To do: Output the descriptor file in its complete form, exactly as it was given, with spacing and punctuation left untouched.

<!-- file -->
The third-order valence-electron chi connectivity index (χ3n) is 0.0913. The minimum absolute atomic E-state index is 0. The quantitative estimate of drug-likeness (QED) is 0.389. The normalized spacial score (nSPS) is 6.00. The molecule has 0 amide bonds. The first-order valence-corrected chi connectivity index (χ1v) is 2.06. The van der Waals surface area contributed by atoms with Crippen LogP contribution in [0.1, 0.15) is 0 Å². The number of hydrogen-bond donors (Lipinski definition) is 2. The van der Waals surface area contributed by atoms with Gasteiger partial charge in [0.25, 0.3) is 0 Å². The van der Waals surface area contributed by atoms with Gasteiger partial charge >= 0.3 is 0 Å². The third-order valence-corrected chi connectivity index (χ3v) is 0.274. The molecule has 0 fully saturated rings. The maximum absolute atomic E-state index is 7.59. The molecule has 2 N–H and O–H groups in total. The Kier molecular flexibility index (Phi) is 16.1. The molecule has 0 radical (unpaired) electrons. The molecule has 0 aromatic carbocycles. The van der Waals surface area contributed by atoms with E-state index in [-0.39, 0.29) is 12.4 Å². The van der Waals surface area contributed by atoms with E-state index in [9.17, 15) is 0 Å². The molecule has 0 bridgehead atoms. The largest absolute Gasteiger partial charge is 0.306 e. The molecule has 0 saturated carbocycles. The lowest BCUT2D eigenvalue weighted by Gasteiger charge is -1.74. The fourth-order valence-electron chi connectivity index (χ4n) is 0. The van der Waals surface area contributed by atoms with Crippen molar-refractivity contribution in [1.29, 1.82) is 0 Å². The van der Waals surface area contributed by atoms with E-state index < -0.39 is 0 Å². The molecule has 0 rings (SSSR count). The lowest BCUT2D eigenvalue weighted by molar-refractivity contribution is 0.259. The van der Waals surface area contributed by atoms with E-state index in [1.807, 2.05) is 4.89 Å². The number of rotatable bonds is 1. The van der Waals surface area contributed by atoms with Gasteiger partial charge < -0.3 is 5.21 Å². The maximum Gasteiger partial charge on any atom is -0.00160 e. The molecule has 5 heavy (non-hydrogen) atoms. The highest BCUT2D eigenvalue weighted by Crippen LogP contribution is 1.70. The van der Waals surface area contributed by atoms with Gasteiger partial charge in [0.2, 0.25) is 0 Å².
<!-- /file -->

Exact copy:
The third-order valence-electron chi connectivity index (χ3n) is 0.0913. The minimum absolute atomic E-state index is 0. The quantitative estimate of drug-likeness (QED) is 0.389. The normalized spacial score (nSPS) is 6.00. The molecule has 0 amide bonds. The first-order valence-corrected chi connectivity index (χ1v) is 2.06. The van der Waals surface area contributed by atoms with Crippen LogP contribution in [0.1, 0.15) is 0 Å². The number of hydrogen-bond donors (Lipinski definition) is 2. The van der Waals surface area contributed by atoms with Gasteiger partial charge in [0.25, 0.3) is 0 Å². The van der Waals surface area contributed by atoms with Gasteiger partial charge >= 0.3 is 0 Å². The third-order valence-corrected chi connectivity index (χ3v) is 0.274. The molecule has 0 fully saturated rings. The maximum absolute atomic E-state index is 7.59. The molecule has 2 N–H and O–H groups in total. The Kier molecular flexibility index (Phi) is 16.1. The molecule has 0 radical (unpaired) electrons. The molecule has 0 aromatic carbocycles. The van der Waals surface area contributed by atoms with E-state index in [-0.39, 0.29) is 12.4 Å². The van der Waals surface area contributed by atoms with E-state index in [9.17, 15) is 0 Å². The molecule has 0 bridgehead atoms. The largest absolute Gasteiger partial charge is 0.306 e. The molecule has 0 saturated carbocycles. The lowest BCUT2D eigenvalue weighted by Gasteiger charge is -1.74. The fourth-order valence-electron chi connectivity index (χ4n) is 0. The van der Waals surface area contributed by atoms with Crippen molar-refractivity contribution in [1.29, 1.82) is 0 Å². The van der Waals surface area contributed by atoms with E-state index < -0.39 is 0 Å². The molecule has 0 rings (SSSR count). The lowest BCUT2D eigenvalue weighted by molar-refractivity contribution is 0.259. The van der Waals surface area contributed by atoms with E-state index in [1.807, 2.05) is 4.89 Å². The number of rotatable bonds is 1. The van der Waals surface area contributed by atoms with Gasteiger partial charge < -0.3 is 5.21 Å². The maximum Gasteiger partial charge on any atom is -0.00160 e. The molecule has 5 heavy (non-hydrogen) atoms. The highest BCUT2D eigenvalue weighted by Crippen LogP contribution is 1.70. The van der Waals surface area contributed by atoms with Gasteiger partial charge in [0.2, 0.25) is 0 Å².